Growing numbers of Syrians arriving in southern Italy

News Stories, 13 September 2013

© UNHCR/F.Noy
A customs boat enters a port in southern Italy after searching for boats carrying people hoping to reach Europe. More and more Syrians are taking sea routes to the continent.

GENEVA, September 13 (UNHCR) The UN refugee agency said Friday that the number of Syrians risking dangerous and irregular boat trips to reach southern Italy has risen sharply in recent weeks.

"Over the past 40 days, [some] 3,300 Syrians, of whom more than 230 were unaccompanied children, have come ashore mainly in Sicily. Some 670 of these arrivals were during the past week," UNHCR spokesman Adrian Edwards told journalists in Geneva.

He said that more than 30 boatloads of people have been involved. The majority have come from Egypt, although some started their journeys from Turkey. "Most of the arrivals have been families with children," he said, adding that "several people have needed hospital treatment for dehydration, and there have been instances of people having to be airlifted directly from the boat they were travelling on."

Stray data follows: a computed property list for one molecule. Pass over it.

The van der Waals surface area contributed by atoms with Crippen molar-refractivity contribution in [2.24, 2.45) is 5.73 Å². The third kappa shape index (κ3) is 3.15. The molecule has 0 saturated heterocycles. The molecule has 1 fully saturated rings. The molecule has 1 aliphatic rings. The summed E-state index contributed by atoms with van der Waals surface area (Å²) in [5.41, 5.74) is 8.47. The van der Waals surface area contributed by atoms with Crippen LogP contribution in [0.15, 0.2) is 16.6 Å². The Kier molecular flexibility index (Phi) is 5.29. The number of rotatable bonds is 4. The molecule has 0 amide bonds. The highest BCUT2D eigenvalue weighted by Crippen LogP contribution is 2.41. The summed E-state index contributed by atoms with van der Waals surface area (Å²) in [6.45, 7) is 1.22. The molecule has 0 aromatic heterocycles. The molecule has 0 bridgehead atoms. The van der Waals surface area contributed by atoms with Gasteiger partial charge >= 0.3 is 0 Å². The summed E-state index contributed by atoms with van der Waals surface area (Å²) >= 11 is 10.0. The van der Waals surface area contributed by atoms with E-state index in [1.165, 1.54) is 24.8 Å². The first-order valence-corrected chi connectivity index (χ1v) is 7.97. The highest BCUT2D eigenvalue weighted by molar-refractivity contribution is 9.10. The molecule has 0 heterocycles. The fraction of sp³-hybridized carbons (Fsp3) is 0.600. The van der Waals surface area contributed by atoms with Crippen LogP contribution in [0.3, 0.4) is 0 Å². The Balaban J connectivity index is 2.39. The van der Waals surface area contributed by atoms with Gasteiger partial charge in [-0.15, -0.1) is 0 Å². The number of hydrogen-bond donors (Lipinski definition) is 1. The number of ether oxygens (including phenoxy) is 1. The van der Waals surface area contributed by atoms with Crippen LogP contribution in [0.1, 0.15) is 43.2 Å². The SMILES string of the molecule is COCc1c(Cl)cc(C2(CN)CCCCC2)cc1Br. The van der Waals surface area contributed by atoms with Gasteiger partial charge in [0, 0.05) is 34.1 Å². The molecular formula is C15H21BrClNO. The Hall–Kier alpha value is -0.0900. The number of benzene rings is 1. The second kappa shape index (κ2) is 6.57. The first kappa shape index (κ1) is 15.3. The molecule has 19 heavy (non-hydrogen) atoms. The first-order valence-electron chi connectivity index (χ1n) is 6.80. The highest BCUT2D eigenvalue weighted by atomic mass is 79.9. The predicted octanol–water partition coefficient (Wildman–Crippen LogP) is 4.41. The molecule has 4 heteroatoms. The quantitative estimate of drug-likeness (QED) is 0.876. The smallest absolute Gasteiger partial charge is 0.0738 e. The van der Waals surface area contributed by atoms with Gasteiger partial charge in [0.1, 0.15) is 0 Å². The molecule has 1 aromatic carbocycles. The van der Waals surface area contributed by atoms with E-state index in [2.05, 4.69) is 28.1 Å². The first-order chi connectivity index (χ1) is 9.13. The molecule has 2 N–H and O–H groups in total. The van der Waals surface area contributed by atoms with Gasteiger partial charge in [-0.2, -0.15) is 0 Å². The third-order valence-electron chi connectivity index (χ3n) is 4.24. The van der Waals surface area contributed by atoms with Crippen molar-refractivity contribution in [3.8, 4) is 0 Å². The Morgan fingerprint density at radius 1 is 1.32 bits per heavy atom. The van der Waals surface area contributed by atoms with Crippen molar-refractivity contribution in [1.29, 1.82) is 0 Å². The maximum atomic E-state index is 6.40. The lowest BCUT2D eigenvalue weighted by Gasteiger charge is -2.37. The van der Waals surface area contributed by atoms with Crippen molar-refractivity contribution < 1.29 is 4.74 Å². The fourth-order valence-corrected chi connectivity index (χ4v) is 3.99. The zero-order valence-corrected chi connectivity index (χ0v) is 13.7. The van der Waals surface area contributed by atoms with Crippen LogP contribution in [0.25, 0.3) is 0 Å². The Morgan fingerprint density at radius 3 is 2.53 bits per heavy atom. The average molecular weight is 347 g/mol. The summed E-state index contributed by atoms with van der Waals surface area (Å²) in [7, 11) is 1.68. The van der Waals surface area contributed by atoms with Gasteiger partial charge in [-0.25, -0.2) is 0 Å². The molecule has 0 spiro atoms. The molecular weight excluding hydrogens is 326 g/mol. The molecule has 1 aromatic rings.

The spokesman said that a nurse from Damascus died as she crossed last week with her husband and children. Her husband gave permission for her liver and kidneys to be used for three patients in Italy seeking organ transplants.

UNHCR estimates that more than 4,600 Syrians have arrived in Italy by sea since the beginning of 2013. About two thirds of these arrivals have been in August.

Edwards said that most of the Syrians that UNHCR had spoken to said they came from Damascus, with many being Palestinian refugees born in Syria. On arrival, people are taken to reception centres. In recent months many Syrians have moved on from countries at the European Union's external borders to other parts of Europe.

According to the latest UNHCR figures, almost 21,900 people have arrived so far in southern Italy this year. This is a significant increase on levels in 2012, when a total 7,981 people arrived. The main nationalities have been Eritreans 5,778 (594 in 2012), Somalis 2,571 (1,280 in 2012) and now Syrians 3,970 (369 in 2012).